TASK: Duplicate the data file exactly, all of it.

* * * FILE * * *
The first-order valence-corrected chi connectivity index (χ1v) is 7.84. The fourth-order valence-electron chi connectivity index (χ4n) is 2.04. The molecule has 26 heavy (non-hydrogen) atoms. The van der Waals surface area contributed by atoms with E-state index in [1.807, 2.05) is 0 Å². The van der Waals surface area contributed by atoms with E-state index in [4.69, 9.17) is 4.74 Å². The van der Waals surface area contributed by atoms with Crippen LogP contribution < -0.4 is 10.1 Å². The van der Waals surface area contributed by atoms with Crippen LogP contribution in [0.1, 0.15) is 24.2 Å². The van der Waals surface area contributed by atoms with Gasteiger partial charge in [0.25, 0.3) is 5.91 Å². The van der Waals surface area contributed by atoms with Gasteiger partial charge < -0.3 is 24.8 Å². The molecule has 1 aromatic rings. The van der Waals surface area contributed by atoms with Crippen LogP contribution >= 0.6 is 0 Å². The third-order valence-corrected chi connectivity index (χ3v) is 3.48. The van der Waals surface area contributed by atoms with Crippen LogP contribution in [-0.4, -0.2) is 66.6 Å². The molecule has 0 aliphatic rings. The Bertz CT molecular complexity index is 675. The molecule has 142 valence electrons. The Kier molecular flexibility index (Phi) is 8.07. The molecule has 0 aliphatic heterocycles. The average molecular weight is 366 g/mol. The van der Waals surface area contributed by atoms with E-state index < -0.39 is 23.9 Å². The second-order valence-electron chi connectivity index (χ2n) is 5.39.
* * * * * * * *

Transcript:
The first-order valence-corrected chi connectivity index (χ1v) is 7.84. The fourth-order valence-electron chi connectivity index (χ4n) is 2.04. The molecule has 26 heavy (non-hydrogen) atoms. The van der Waals surface area contributed by atoms with E-state index in [1.807, 2.05) is 0 Å². The van der Waals surface area contributed by atoms with E-state index in [4.69, 9.17) is 4.74 Å². The van der Waals surface area contributed by atoms with Crippen LogP contribution < -0.4 is 10.1 Å². The van der Waals surface area contributed by atoms with Crippen LogP contribution in [0.1, 0.15) is 24.2 Å². The van der Waals surface area contributed by atoms with Gasteiger partial charge in [0.25, 0.3) is 5.91 Å². The van der Waals surface area contributed by atoms with Gasteiger partial charge < -0.3 is 24.8 Å². The molecule has 1 aromatic rings. The van der Waals surface area contributed by atoms with Crippen LogP contribution >= 0.6 is 0 Å². The third-order valence-corrected chi connectivity index (χ3v) is 3.48. The van der Waals surface area contributed by atoms with Crippen LogP contribution in [-0.4, -0.2) is 66.6 Å². The molecule has 0 aliphatic rings. The Bertz CT molecular complexity index is 675. The molecule has 142 valence electrons. The Kier molecular flexibility index (Phi) is 8.07. The molecule has 0 aliphatic heterocycles. The average molecular weight is 366 g/mol. The van der Waals surface area contributed by atoms with E-state index < -0.39 is 23.9 Å². The second-order valence-electron chi connectivity index (χ2n) is 5.39.